Understanding Cataract Disease

Dr Con Moshegov

What are the risks of Cataract Disease to a patient's Quality of Life?

Cataracts can affect patients differently depending on their visual needs and expectations. Decreased quality of vision can lead to decreased confidence in performing regular activities of daily living. A visual decline caused by a cataract can present as many different patient complaints, including; 

  • decreased confidence driving at night or in an unfamiliar environment,
  • dissatisfaction with their new glasses,
  • frustration with their inability to comfortably perform near tasks such as reading and stitching,
  • glare sensitivity and;
  • Overall dissatisfaction with their quality of vision.

Visual impairment is associated with falls in older patients, subsequently having a serious impact on overall patient well-being, causing many implications on a patient’s quality of life as decreased vision can lead to;

  • decreased overall self-confidence
  • falls and accidents, and
  • ultimately loss of independence significant mortality.[1]

Hence, it is vital to maintain optimum visual function to minimise its effects on a patients’ quality of life.  Studies have shown that improved visual function following cataract surgery has been associated with better quality of life.[2]

[1] Ivers RQ, Cumming R, Mitchell P, et al. Visual impairment and falls in older adults: The Blue Mountains Eye Study. J Am Geriatr Soc. 1998;46:58–64.

[2] Desai P, Reidy A, Minassian DC, et al. Gains from cataract surgery: visual function and quality of life. Br J Ophthalmol. 1996;80:868–73.

How long can patients have a cataract before surgical intervention is required?

Determining when surgical intervention is required involves a holistic approach to the patient, starting with their presenting symptoms and complaints. For example, patients who are bothered by their quality of vision, confirmed with clinical testing, provide a greater motive for the surgeon to suggest an intervention.

Typically at the clinic, a decline in visual acuity to a level that does not meet the driving standard (6/12 on Snellen chart) is the most significant indicator for intervention, particularly when the patient wants to maintain their driving licence.  This is a significant motive for intervention for the vast majority.

On the other hand, some patients may have significant cataracts (which should require intervention), yet their visual needs do not appear affected. In this scenario, an Ophthalmologist may suggest that they should be monitored closely—either way, both types of patients should be assessed regularly.

In patients over the age of 60, it is essential that annual eye examinations are maintained to diagnose early cataract changes, monitor its progression and suggest when surgical intervention is required.  Also, it is advised that patients who have noticed changes to their mobility and agility should have their eyes examined to rule out any visual involvement in their symptoms.  Poor vision can affect the quality of vision; it can affect depth perception, contrast, and vision in dim environments. These can all create many problems for a patient if not diagnosed and treated accordingly.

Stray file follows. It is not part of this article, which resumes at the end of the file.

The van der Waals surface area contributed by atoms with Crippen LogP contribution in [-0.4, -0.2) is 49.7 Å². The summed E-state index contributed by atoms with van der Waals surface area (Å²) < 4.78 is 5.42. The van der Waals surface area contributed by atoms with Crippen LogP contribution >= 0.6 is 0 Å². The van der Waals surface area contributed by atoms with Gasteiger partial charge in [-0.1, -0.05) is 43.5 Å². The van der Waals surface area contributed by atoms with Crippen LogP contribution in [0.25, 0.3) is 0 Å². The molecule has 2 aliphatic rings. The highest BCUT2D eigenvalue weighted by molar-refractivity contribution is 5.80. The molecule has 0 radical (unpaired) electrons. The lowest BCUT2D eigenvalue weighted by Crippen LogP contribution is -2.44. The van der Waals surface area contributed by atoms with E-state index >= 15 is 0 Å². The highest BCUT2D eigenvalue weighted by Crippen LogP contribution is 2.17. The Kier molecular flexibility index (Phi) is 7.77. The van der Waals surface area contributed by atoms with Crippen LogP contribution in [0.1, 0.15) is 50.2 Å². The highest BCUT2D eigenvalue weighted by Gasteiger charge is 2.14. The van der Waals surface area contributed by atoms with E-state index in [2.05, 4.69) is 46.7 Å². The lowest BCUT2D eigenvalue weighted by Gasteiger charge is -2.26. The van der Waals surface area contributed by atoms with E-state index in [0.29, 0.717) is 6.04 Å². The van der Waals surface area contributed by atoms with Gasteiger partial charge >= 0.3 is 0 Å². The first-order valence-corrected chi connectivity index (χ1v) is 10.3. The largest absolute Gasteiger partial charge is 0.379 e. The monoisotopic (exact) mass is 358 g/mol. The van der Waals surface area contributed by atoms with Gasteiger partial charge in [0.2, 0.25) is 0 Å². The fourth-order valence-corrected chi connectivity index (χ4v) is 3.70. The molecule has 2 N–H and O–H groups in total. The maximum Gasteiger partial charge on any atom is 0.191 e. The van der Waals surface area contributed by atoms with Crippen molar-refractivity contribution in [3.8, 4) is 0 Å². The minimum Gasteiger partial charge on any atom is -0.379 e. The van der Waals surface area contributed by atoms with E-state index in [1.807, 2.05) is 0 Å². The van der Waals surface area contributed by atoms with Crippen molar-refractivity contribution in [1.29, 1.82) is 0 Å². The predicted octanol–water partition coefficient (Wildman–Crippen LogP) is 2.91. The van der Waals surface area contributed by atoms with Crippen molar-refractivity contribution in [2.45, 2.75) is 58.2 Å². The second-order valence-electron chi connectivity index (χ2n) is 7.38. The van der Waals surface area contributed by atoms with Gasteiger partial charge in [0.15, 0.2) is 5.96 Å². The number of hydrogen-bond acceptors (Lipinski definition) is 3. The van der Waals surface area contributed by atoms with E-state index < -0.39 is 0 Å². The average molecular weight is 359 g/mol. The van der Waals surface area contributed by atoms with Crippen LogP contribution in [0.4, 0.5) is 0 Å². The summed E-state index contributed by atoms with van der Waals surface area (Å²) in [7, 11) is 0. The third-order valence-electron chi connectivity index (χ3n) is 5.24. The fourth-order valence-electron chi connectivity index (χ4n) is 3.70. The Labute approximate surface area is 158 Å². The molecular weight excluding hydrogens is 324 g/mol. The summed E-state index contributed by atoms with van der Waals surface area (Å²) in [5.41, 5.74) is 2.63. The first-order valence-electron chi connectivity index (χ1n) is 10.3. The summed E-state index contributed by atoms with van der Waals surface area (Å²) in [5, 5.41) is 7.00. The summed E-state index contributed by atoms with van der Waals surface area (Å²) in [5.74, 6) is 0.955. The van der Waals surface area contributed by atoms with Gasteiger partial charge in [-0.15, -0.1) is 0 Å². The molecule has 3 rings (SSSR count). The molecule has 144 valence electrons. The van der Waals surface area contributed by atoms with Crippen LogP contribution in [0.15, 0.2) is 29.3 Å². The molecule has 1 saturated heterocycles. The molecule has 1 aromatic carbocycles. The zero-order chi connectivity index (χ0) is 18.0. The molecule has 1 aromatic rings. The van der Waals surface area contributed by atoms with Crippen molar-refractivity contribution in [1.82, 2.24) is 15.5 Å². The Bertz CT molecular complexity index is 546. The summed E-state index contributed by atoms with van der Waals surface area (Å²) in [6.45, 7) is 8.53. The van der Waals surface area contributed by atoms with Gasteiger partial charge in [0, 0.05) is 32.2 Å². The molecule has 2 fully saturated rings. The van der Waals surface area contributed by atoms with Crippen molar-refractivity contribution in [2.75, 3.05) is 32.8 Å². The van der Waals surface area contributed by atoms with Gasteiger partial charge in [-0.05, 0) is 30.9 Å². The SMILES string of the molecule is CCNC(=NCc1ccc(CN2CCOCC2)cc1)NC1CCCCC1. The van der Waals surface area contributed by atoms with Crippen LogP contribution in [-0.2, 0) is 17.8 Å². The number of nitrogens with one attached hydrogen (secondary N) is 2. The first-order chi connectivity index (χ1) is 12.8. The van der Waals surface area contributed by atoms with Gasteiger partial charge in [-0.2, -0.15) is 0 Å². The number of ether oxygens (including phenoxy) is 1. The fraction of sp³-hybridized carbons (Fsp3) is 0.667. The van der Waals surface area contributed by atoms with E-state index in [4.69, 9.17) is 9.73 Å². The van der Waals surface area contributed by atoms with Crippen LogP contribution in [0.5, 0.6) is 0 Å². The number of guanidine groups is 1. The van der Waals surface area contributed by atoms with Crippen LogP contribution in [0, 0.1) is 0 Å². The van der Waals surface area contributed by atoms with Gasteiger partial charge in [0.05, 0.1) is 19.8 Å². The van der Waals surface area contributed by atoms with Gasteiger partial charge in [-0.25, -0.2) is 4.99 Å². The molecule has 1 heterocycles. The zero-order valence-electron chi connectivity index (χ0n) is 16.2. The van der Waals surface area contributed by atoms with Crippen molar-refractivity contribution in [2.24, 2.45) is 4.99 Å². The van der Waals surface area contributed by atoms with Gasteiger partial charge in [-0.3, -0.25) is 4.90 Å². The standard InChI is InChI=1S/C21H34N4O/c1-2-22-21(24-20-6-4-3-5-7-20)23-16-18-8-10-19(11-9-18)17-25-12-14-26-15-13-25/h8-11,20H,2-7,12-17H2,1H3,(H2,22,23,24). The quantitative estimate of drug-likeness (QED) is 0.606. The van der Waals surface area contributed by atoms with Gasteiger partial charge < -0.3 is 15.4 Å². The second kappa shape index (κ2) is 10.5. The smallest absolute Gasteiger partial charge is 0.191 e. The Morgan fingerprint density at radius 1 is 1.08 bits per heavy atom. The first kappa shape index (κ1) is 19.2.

When speaking with an elderly patient who has accepted deteriorating vision as a part of the `aging process', what are some key messages?

Yes, developing cataracts is a part of the aging process. Yet, we are very fortunate to access technology and medicine to allow cataracts to be treated successfully with minimal risks involved. Cataract surgery is one of the most performed procedures worldwide, restoring sight to many people every day. In addition, many patients obtain a better quality of vision post-operatively, allowing improvement in their quality of life and enjoying life to the fullest. 

With a population that lives longer, it is essential to maintain our health, especially vision, to the best that science can provide. Maintaining good eyesight, especially as we get older, has proven to affect the quality of vision and, ultimately, quality of life.

Since cataracts are known to progress over time, early intervention can further minimise the risks involved with the procedure. Therefore, if a patient is symptomatic, the doctor may suggest an intervention to improve the patient’s quality of vision and life regardless of the degree the cataract has progressed.

What are the red flags symptoms to be aware of following cataract surgery?

Red flag symptoms to be aware of are;

  • A sudden decrease in vision post-operatively, especially within the first week after their procedure. The window of infection is within the first week; therefore, it is imperative to stress the importance of good eye hygiene and compliance with the drops to protect the eye. Also, we advise patients to avoid swimming pools and beaches, dusty environments and not to get soap or water into the eye.
  • Pain or pressure sensation on or around the treated eye (including brow region).
  • Flashing lights
  • Floaters
  • Unusual discharge
  • Red-eye
  • It is stressed to patients that they should advise their doctor of any concerns post-operatively to ensure that the eye recovers well and to allow for early intervention if needed.

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